# What would the effect be of a small black hole colliding with the earth?

If a small black hole (say about .1 mm radius or 1% of Earth's mass) came flying along at the speed of a comet or higher and impacted the earth, what would happen? Would it pass through the earth (and atmosphere) with minimal damage? Would it leave a crater (entry or exit?) Would it create a big enough shock wave to significantly damage the earth? Would it be captured and wander around inside the earth?

I read a book a few years ago with this as the primary part of the plot, and I have wondered about the physics ever since.

• Not a duplicate, but related: physics.stackexchange.com/q/2743 – Nathaniel Feb 26 '13 at 7:46
• Thanks -- I read that and was really surprised how long that would take. – xpda Feb 26 '13 at 7:50

There would, of course, be no "impact" since the black hole won't interact with the earth the same way that a solid object would.

However, the gravitational effects from the black hole would be catastrophic. Since the black hole is about as massive as the Moon, it would significantly deform the earth as it passes through, causing mega-earthquakes, mega-tsunamis, and mega-volcanoes.

(the actual accretion rate of matter into the black hole would be negligible, as mentioned in the other question)

Per Alan's comment: some of the matter that gets pulled near the black hole will be turned into extremely powerful radiation (in a relativistic jet along its axis of rotation) which will surely do additional damage.

• The matter lost to accretion would be small, but the corresponding energy liberated from the process could make some big explosions. But the gravitational effects you mention would likely be more apocalyptic. – Alan Rominger Feb 26 '13 at 14:14

Here is an archive paper where they calculate the effect of a small black hole from the primordial soup hitting the earth which gives a different estimate.

from a review of the paper

By calculating where the energy from the collision may come from, the researchers can estimate what effect the collision may have. The two main sources of energy will be from the PBH actually hitting Earth material (kinetic) and from black hole radiation. Assuming we have more likelihood of hitting a micro-black hole (i.e. much, much smaller than a black hole from a collapsed star) originating from the beginning of the Universe, it is going to be tiny. Using Hawking’s 1012kg black hole as an example, a black hole of this size will have a radius of 1.5Ã—10-15 meters… that’s approximately the size of a proton!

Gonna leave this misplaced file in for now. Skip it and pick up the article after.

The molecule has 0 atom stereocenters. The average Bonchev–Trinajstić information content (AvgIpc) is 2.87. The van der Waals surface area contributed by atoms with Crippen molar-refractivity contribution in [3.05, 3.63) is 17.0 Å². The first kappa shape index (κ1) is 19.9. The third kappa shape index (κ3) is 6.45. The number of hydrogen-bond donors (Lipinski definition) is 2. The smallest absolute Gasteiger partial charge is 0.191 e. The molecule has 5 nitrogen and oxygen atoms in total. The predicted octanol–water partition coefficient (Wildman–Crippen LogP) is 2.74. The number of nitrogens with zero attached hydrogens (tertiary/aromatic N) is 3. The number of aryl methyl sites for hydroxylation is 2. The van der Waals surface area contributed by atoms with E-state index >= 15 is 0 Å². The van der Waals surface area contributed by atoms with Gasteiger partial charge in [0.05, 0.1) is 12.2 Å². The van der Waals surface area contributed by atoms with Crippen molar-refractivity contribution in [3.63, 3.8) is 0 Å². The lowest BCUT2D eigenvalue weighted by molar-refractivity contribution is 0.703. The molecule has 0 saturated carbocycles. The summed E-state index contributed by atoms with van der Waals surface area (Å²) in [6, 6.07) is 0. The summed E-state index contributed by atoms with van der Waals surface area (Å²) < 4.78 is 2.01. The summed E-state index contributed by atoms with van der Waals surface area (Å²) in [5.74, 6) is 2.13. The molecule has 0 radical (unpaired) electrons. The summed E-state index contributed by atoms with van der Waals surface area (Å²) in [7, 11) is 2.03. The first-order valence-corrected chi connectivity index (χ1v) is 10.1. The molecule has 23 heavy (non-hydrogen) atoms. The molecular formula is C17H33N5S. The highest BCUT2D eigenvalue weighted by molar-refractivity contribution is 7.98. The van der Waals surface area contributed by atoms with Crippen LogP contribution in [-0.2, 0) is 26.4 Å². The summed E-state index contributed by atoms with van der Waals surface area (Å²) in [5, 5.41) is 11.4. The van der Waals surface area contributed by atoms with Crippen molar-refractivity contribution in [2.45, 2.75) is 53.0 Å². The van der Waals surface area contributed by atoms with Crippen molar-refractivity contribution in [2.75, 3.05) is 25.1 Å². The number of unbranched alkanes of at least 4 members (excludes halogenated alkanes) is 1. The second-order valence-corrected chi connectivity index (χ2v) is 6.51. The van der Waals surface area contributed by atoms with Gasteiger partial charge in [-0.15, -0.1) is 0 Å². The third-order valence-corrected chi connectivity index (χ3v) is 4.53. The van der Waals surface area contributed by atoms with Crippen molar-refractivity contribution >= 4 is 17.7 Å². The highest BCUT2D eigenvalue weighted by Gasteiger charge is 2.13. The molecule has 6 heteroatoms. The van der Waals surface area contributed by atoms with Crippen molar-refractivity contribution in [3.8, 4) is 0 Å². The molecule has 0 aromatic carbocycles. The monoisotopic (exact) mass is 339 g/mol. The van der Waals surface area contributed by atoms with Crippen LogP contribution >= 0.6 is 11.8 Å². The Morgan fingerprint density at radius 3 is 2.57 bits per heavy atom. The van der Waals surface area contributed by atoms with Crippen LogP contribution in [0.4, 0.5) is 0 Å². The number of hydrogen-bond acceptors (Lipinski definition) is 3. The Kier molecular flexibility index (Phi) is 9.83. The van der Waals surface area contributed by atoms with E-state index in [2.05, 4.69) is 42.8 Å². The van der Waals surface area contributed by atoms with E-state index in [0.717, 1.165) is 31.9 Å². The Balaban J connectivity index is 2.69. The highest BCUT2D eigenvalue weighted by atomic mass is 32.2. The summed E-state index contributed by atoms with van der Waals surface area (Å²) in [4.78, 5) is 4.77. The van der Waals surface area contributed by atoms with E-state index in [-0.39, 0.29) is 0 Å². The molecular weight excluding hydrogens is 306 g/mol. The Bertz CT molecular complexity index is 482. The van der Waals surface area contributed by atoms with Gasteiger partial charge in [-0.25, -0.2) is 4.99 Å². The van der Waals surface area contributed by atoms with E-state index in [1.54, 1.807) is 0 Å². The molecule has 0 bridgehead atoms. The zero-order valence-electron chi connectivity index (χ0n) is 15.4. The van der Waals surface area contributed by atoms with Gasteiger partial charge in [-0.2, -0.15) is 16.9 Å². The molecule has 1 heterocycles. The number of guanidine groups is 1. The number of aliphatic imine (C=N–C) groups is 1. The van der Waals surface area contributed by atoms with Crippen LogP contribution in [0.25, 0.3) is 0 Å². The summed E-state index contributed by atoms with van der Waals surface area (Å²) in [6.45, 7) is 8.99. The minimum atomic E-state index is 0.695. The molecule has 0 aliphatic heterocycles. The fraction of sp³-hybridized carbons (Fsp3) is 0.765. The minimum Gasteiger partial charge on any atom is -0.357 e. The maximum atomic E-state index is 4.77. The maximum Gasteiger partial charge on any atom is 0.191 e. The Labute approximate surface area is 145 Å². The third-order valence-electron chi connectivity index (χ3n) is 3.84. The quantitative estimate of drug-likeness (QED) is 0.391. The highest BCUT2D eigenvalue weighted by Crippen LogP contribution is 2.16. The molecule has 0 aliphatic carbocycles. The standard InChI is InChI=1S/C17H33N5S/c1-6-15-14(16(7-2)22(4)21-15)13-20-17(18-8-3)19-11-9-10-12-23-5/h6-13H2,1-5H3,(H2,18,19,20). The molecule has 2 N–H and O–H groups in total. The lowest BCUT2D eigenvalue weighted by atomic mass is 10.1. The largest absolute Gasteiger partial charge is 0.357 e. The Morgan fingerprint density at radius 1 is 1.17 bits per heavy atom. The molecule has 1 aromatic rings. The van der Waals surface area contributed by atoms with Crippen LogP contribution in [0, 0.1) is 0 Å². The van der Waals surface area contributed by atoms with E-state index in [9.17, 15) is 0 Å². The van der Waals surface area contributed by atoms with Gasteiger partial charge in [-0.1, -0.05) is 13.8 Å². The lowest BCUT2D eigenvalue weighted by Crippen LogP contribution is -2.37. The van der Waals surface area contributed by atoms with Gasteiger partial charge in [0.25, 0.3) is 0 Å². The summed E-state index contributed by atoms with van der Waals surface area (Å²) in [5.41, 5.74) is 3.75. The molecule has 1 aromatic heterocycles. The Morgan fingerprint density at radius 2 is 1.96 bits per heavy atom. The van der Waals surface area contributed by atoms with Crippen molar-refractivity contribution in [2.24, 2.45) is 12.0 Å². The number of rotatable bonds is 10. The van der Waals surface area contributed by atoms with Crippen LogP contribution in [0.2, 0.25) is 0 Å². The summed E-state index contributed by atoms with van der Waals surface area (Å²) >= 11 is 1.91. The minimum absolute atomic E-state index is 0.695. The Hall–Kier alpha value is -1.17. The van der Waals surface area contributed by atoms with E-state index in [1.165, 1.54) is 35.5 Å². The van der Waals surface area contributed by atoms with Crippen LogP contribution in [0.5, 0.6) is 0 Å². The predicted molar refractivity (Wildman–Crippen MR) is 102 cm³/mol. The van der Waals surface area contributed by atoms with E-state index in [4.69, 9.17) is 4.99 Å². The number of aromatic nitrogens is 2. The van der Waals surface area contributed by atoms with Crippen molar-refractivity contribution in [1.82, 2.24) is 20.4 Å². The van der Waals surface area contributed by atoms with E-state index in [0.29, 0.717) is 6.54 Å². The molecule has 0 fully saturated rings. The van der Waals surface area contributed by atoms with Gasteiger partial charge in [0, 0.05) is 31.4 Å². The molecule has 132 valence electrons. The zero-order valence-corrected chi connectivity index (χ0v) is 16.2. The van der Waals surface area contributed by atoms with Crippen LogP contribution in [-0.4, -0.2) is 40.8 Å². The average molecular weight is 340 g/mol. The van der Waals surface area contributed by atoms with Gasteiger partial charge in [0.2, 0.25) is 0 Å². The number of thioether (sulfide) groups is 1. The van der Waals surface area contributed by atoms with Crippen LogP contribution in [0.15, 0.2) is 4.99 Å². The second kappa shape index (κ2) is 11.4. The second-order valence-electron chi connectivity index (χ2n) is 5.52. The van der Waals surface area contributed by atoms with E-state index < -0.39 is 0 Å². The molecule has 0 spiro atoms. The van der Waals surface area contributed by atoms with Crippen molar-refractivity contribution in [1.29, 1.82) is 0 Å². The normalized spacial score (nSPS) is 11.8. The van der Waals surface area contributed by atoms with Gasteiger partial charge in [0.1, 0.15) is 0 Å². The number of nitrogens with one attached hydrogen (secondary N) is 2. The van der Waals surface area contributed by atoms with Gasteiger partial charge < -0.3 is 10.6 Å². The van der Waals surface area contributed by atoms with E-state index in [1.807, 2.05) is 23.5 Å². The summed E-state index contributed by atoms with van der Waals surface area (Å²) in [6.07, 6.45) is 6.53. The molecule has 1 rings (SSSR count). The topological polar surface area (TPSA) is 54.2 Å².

This may be one tiny black hole, but it packs quite a punch. But is it measurable? PBHs are theorized to zip straight through matter as if it wasn’t there, but it will leave a mark. As the tiny entity flies through the Earth at a supersonic velocity, it will pump out radiation in the form of electrons and positrons. The total energy created by a PBH roughly equals the energy produced by the detonation of one tonne of TNT, but this energy is the total energy it deposits along its path through the Earths diameter, not the energy it produces on impact. So don’t expect a magnificent explosion, we’d be lucky to see a spark as it hits the ground.

Any hopes of detecting such a small black hole impact are slim, as the seismic waves generated would be negligible. In fact, the only evidence of a black hole of this size passing through the planet will be the radiation damage along the microscopic tunnel passing from one side of the Earth to the other. As boldly stated by the Russian/Swiss team:

“It creates a long tube of heavily radiative damaged material, which should stay recognizable for geological time.” – Khriplovich, Pomeransky, Produit and Ruban, from the paper: “Can one detect passage of small black hole through the Earth?“

• Neat. Makes me imagine a "black hole gun" as a sci-fi weapon. :) – user3764 Jan 13 '15 at 15:39
• I like this answer but I think the text has a minor error where it says "it will pump out radiation in the form of electrons and positrons" but does not mention photons, and also the "1012kg" near the start should read $10^{12}$ kg. (I think the photon contribution to Hawking radiation is as great as electrons/positrons at this temperature). – Andrew Steane Jul 14 '19 at 8:55